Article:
I would still put my money on the Schoeps for remaining smooth and consistent in adverse narrative recording situations. Or a 50, which is what I use.

But if all I did was park a mic over a talking head for interviews, then sign me up for the cheap mic.

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Start getting a little less ideal (dodging lights and stands and fighting unpredictable head-turns, etc.) and you'll find the mics become less similar.

 

spot on!

 

i am  a fan of using 'cheaper' microphones at times and, sometimes (rarely), they do sound even better than my go-to microphones (i guess due to their different off-axis responses with certain frequencies in certain situations/environments), but the NT5's rather harsh off-axis response is no match for an MK41 in any (difficult) situation.

 

try a slightly off-mic test with a moving speaker in a reverberant room with background passing noises/street/etc.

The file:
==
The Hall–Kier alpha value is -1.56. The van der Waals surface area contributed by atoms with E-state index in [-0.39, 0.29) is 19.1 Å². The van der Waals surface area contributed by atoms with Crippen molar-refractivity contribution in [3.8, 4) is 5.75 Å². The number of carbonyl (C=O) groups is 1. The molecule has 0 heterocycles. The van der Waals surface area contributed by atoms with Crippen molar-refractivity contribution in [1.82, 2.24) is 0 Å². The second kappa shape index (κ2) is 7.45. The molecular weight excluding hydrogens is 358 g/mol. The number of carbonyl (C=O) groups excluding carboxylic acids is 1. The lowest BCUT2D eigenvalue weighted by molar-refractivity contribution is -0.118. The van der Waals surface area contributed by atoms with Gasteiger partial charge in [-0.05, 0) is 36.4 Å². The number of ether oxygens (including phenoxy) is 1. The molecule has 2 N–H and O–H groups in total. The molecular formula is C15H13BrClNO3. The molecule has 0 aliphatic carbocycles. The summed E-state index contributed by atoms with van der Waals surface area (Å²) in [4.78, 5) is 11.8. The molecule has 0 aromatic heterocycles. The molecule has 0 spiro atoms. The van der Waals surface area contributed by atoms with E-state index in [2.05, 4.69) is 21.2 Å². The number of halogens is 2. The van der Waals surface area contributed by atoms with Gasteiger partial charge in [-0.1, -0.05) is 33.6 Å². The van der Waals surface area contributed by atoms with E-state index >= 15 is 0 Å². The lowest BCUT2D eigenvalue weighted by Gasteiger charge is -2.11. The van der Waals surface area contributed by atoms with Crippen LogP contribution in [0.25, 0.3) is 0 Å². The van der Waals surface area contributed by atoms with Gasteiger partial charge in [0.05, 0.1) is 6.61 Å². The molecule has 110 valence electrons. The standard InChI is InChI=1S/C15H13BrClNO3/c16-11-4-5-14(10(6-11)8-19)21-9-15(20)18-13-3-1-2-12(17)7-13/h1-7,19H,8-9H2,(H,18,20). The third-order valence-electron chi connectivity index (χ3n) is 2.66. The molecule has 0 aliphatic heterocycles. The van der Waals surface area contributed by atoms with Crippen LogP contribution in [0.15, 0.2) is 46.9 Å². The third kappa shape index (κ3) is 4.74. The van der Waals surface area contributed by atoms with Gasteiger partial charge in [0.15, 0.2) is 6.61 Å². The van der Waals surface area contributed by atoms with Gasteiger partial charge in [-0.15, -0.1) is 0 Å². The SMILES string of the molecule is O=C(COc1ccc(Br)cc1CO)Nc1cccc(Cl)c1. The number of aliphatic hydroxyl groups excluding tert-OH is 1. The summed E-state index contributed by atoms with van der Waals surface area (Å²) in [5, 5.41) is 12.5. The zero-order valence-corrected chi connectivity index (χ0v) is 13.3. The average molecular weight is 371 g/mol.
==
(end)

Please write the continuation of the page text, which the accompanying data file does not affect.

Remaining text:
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spot on!

 

i am  a fan of using 'cheaper' microphones at times and, sometimes (rarely), they do sound even better than my go-to microphones (i guess due to their different off-axis responses with certain frequencies in certain situations/environments), but the NT5's rather harsh off-axis response is no match for an MK41 in any (difficult) situation.

 

try a slightly off-mic test with a moving speaker in a reverberant room with background passing noises/street/etc.

99 out of 100 times... you get what you pay for...  If they sound better than your go to mic, you probably picked the wrong go to mic... ::)